It’s going to take more than one post to describe all the events that shaped my current views, as is only fitting – no one is born knowing all that they will ever know, and life is an on-going process of learning. I hope you can bear with me…it will move along fairly quickly after this one, I promise.
I have been a Christian, at least nominally, for the majority of my life. My dad’s parents were Hispanic and Roman Catholic, but I never saw them attend a Mass other than a few funerals. When I was a kid, my dad rarely talked about religion, but growing up as an only child in a single-working-parent home, I watched a lot of TV and so gleaned a pop culture understanding of who God was (all-powerful, all-knowing, created everything, lived in Heaven), the nature of Heaven and Hell (one was a pretty place in the sky where good people went, the other a fire-and-brimstone torture pit for sinners), and the Bible (book of stories that listed the rules which determined where you went after death). Dad himself expressed an open derision of organized religion, especially the televangelists who popped up all over TV in the 70’s; he called it a hustle that was all about the money. Nobody ever asked me if I had any questions or tried to explain anything, and I was ok with that – I had the impression that all kids went to Heaven anyway because they didn’t know any better, and that worked for me. (Oh, the blessed innocence of youth!)
Somewhere around 1978, when I was 10 years old, one of Dad’s co-workers began witnessing to him, using Hal Lindsay’s Late Great Planet Earth books. Dad’s takeaway from that was that the End Times were upon us, and we needed to make sure we were “right with God”. He learned that a large, non-denominational church on our side of town would be having a big revival meeting, and took me with him to be baptized. In typical fashion, he managed to arrive late enough to avoid “all the bull” (in his words, the “singing/talking/begging part”), came in through a side door, and put us directly in the line headed up to the stage, where assistant pastors were baptizing folks as quickly as they could do it – there were hundreds of people, but we moved right along! When it was my turn, they man asked me who I was, and I gave him my first name. (Hold that thought – this will come up again in a moment.) Then he asked me if I believed that Jesus had died for my sins, and did I want to be forgiven? It sounded reasonable to me – I was 10 years old – so I said yes, got dunked, and Dad hustled us off the stage to a changing area to get dried off, into fresh clothes, and out the door before anyone could speak to us. The instant we got into the truck, he turned on me with fury blazing in his eyes, screaming that I should have given my full name when asked, and that if I was going to be ashamed of who I was, he was going to be ashamed of me. (My dad was often furious at me for no discernable reason, so while I was scared, it wasn’t anything I had never seen before) Then we went home, and that was it. Oh, he bought a Bible, which laid on the dining room table, open to Matthew 6, The Lord’s Prayer. Every morning, as we left for day care and work, we would recite it together – unless he was running late, then we would get it done as soon as we got home that evening. I never saw him read that Bible, or any other; nor did we ever attend a church service or discuss religion in any way at all until I was in my 40’s. (In all fairness, after his death I found that Bible filled with highlighting, and scribbled notes in the margins, and slips of paper with cross-references and questions throughout, mostly in the New Testament; but during my childhood it never moved from that spot on the table, or had a mark in it.) I also saw absolutely no change in the way he spoke, acted, or treated other people – it was as if he had simply checked off a necessary task and went back to business as usual. This was my introduction to Christianity. I truly believed that, because I was sincere in my heart up on that stage – I meant it when I said that I believed Jesus died for me, and I wanted to be forgiven – that I was saved and would be going to Heaven when I died. I would hazard a guess that an awful lot of people shared that experience with me, and I would further hazard that many still do; it would certainly explain the behavior of many who call themselves “Christians” but carry themselves through life as though there were in fact no consequences, secure in their eternal reward…I certainly did for far too long.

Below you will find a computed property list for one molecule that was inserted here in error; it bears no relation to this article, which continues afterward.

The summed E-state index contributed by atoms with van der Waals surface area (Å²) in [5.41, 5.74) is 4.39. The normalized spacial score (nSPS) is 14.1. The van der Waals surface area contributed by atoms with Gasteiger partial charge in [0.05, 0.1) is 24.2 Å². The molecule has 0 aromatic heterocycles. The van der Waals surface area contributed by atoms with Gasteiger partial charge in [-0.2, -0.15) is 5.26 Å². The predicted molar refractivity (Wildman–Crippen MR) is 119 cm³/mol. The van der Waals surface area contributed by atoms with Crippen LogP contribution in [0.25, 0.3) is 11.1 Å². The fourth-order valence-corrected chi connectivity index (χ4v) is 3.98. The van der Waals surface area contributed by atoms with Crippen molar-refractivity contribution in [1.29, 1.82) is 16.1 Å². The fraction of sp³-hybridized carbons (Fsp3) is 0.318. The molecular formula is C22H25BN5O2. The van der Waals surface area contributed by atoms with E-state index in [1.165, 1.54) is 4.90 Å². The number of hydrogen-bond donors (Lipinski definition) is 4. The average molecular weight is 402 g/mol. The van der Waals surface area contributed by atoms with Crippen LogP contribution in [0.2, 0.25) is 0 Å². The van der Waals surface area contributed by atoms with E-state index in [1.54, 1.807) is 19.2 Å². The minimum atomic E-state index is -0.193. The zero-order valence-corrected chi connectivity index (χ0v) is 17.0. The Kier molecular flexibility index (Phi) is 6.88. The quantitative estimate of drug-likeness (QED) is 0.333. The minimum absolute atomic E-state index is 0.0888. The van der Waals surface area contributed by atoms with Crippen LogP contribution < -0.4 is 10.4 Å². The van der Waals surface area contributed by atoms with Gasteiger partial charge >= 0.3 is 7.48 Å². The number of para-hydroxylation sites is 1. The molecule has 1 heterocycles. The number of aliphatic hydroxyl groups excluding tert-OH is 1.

Nothing really changed for me until decades later, when God invaded my life in a manner I could not rationalize my way out of. We’ll pick up the tale next time – trust me, it gets a whole lot better. Come and see.